The digital age provides opportunities for consumers offering wider choice, more information, and easier access to goods and services. At the same time, consumers however are facing challenges posed by sharing economy, information reliability online, unsafe products and lack of effective redress. This limits consumer trust and confidence in the EU Single Market. The conference was devoted to the exchange of views on how to deal with these challenges, work together more efficiently in order to better protect consumer rights and encourage them to engage in market transactions.
Latvian Minister for Economic Affairs Ms Dana Reizniece-Ozola in her opening speech revealed that she has a vision of a well-functioning, completed Single Market that best serves the consumers’ interests, and they are at the very centre of EU policies enjoy the same rights in all EU Member States and beyond. “I firmly believe that we can reach this goal – but with three pre-conditions: smart policy, full enforcement and enhanced cooperation,” she pointed out.
Ms Věra Jourová, European Commissioner for Justice, Consumers and Gender Equality emphasised that consumers generate almost 60% of EU GDP, but they would generate much more if they could trust to shop online from other EU countries. “This is a big opportunity lost for the EU: we need to find ways of empowering the 85% of European consumers who still prefer shopping only at home, to look beyond their domestic markets. We must also provide a favourable environment for businesses, especially our SMEs, to venture into the EU market of 500 million consumers," she said.
In addition, Member of the European Parliament Ms Inese Vaidere reminded the participants that consumers are still facing problems like geo-blocking and roaming expenses that limit shopping or using services online. She pointed out that these problems are the current priorities of legislators to ensure wider choice, better quality, lower prices, and easier access to goods and services across borders in a bigger and more competitive market.
During the conference, participants from all over the European Union and beyond, including EU institutions (the European Parliament, the European Commission, and the European Economic and Social Committee), the Organisation for Economic Co-operation and Development (OECD), stakeholders and representatives from European and national consumer organisations evaluated the progress of consumer policy and focused discussions on the future developments of the EU Consumer Policy.
The participants discussed such topics as the priority setting in consumer policy, and challenges that consumers face in the dynamic digital environment. During the parallel break-out sessions, they also focused on challenges in the enforcement of the product safety rules, problematic consumer markets and the boosting of consumer confidence and empowerment.
The participants of the conference agreed that the future consumer policy should take into account the present challenges that consumers face in cross-border transactions and foster consumer confidence. It should aim at reducing market fragmentation, take into account the changing consumer behavioural trends and new business models. Not only the benefits to the competitiveness of EU business should be evaluated while drawing up new policies and legislation in the spirit of better regulation, but also the need for protecting and informing consumers.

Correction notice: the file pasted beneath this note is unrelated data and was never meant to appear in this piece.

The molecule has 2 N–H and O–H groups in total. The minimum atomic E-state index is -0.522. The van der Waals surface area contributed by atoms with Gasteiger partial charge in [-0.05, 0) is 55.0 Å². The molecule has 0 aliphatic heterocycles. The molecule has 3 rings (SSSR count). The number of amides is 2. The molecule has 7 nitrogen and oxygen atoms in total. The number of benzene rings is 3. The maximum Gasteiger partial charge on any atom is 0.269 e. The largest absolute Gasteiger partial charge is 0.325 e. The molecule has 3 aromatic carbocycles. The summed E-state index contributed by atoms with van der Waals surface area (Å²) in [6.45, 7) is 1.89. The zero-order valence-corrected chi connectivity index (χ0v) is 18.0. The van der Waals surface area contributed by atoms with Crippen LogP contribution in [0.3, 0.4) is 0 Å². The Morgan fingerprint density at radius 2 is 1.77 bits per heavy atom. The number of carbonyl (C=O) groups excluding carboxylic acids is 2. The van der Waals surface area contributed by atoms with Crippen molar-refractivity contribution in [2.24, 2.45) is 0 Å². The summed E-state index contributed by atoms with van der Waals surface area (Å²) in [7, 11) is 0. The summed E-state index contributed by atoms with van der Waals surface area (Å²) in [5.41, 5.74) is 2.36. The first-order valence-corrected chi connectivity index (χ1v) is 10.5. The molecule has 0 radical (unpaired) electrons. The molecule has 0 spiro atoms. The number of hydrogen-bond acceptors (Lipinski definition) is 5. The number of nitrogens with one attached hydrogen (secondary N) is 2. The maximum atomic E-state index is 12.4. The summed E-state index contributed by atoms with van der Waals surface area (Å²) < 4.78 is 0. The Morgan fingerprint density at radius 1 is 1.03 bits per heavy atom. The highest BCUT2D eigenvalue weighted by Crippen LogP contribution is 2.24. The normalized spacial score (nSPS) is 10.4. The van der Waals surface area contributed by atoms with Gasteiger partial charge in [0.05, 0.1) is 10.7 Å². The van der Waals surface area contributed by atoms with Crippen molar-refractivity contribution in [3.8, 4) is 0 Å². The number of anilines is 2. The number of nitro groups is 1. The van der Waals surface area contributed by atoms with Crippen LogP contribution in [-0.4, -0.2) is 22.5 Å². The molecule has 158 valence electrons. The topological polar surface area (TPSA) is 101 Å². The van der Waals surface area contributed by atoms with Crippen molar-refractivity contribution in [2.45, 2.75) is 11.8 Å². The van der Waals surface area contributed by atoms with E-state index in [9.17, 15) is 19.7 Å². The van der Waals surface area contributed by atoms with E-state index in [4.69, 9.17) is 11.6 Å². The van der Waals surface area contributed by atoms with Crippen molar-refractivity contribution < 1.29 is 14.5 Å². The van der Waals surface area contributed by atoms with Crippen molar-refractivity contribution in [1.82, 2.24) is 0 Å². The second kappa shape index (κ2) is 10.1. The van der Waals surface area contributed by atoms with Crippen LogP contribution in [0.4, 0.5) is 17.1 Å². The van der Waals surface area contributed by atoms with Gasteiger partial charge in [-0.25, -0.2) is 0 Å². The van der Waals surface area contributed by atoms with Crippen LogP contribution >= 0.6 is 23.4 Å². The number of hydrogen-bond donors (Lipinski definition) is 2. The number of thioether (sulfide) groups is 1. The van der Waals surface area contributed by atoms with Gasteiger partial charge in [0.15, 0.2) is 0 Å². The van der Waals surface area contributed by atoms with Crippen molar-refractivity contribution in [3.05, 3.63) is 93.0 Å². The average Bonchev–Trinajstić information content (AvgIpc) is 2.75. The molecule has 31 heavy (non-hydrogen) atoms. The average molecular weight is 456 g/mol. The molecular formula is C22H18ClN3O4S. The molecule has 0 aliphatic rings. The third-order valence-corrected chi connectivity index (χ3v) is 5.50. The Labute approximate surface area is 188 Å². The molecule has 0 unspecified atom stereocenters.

In the field of product safety, participants recognised the need for additional consumer information and education since latest trends show that consumers are purchasing cheaper products online, most of which are also in low quality. A large amount of work still needs to be done to ensure that the EU market supervisory authorities have all the necessary powers and tools to tackle product safety online with more efficiency. New intelligence and new working methods are required in order to deal with these challenges.
The consumer protection authorities also need to find new ways of dealing with new players on the market – intermediaries like social media and platforms. While providing consumers with new opportunities in purchasing, the responsibility of these new players is limited or not clear enough which creates new threats to consumers and new challenges for authorities. The powers and operational tools of the supervisory authorities, need to be revised in relation to online market players, particularly in the monitoring of third countries, for example using test purchases, obtaining refund or even taking down websites if necessary to protect economic interests of consumers.
Aging population and consumer vulnerability also need to be taken into account in the drawing up of the new consumer policy. With digitalisation of daily life, consumers tend to misunderstand what is a cross-border transaction, get lost in the large amount of information or are unable to evaluate it properly, or they become the victims of fraud. To strengthen consumer confidence, the new consumer policy needs to take into account the consumer behaviour and think of new ways to protect vulnerable consumers.
The participants of the conference also agreed that new ways of cooperation are necessary to deal with the new globalised and digitalised market. Cooperation should become deeper and wider, involving both the EU and national legislators, consumer protection authorities, and stakeholders from business and consumer side, balancing the new opportunities of the digital era with proper protection.
The outcome of this conference will serve as a good basis for the next discussions on future consumer protection during the European Consumer Summit organised by the European Commission in early June.